Malignant melanoma is a tumor of the pigment-producing melanocytes, and is responsible for the majority of skin cancer related deaths. Cutaneous melanoma can be successfully treated through surgical excision; however, once the disease has metastasized, the survival rate is significantly reduced. Some recent studies have suggested that in certain contexts, cues from the tumor microenvironment can epigenetically reprogram melanoma cells into a malignant melanoma initiating cell (MIC) that is drug resistant and primed for invasion and metastasis. In the Kilian laboratory we have discovered a relationship between tumor topology and activation of a tumorigenic MIC that may prove an early transformation step preceding metastasis. In the Copland laboratory, we have developed novel combination therapies to treat melanoma, and several patient derived tumor xenograft (PDTX) models that accurately mimic patient response to standard of care. We will employ our suite of engineered extracellular matrices to decipher the interplay between topology, mechanics and matrix composition, in guiding activation of the MIC state in patient derived cells that display varying degrees of drug sensitivity. We will translate these matrix parameters into a novel 3D geometrically structured tissue engineered microtumor model. To evaluate the potential as a tool for drug development we will fabricate a 96-well plate- based format and evaluate microtumor response to standard of care and prospective new therapies. We will use orthotopic xenografts in athymic nude mice to study growth, invasion and dissemination of our cells, and use this information to inform the design of our model 3D tumor-mimics. Towards leveraging our microtumor array for therapeutic development, we will perform a small pilot study of combination therapies using our tumor-mimics? in vitro and as a novel in vivo microtumor xenograft?to discern how closely our biomimetic system recapitulates oncogenesis and drug sensitivity compared to cell lines and xenografts. This project aims to establish a complementary or even alternative approach to patient derived xenograft (PDX) models, where a patient?s cells derived from biopsy or excision may be integrated into a tumor-mimic for individualized medicine.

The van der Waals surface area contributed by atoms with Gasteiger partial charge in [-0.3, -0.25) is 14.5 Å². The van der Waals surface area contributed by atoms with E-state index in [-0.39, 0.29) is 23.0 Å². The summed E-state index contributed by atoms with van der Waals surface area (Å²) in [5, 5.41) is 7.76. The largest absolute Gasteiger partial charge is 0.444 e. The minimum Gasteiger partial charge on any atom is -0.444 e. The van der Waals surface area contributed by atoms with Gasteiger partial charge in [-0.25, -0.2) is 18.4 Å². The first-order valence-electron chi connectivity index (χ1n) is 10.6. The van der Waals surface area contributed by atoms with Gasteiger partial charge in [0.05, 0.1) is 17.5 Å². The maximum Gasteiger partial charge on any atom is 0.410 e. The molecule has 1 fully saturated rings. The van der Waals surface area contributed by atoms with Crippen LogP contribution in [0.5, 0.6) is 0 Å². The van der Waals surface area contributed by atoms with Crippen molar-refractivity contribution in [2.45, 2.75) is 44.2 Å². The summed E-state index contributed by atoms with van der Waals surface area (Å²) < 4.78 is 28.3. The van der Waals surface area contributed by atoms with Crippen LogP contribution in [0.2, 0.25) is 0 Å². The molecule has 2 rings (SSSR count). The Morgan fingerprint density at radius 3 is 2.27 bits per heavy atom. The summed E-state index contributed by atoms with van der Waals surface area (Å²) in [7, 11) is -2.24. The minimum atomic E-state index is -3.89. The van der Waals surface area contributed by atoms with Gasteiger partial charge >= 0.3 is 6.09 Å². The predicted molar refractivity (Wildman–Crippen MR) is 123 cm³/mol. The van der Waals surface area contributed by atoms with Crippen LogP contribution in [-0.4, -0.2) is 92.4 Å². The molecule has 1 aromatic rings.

Malignant melanoma is the most dangerous skin cancer, with a very poor survival rate once metastasis has occurred. Current treatments target the primary tumor and not the process of metastasis, and once the cancer has disseminated, chemotherapy has limited value. This project aims to integrate novel tissue engineered tumor mimics with patient derived tumor xenografts to explore progression towards patient-specific models for therapeutic development.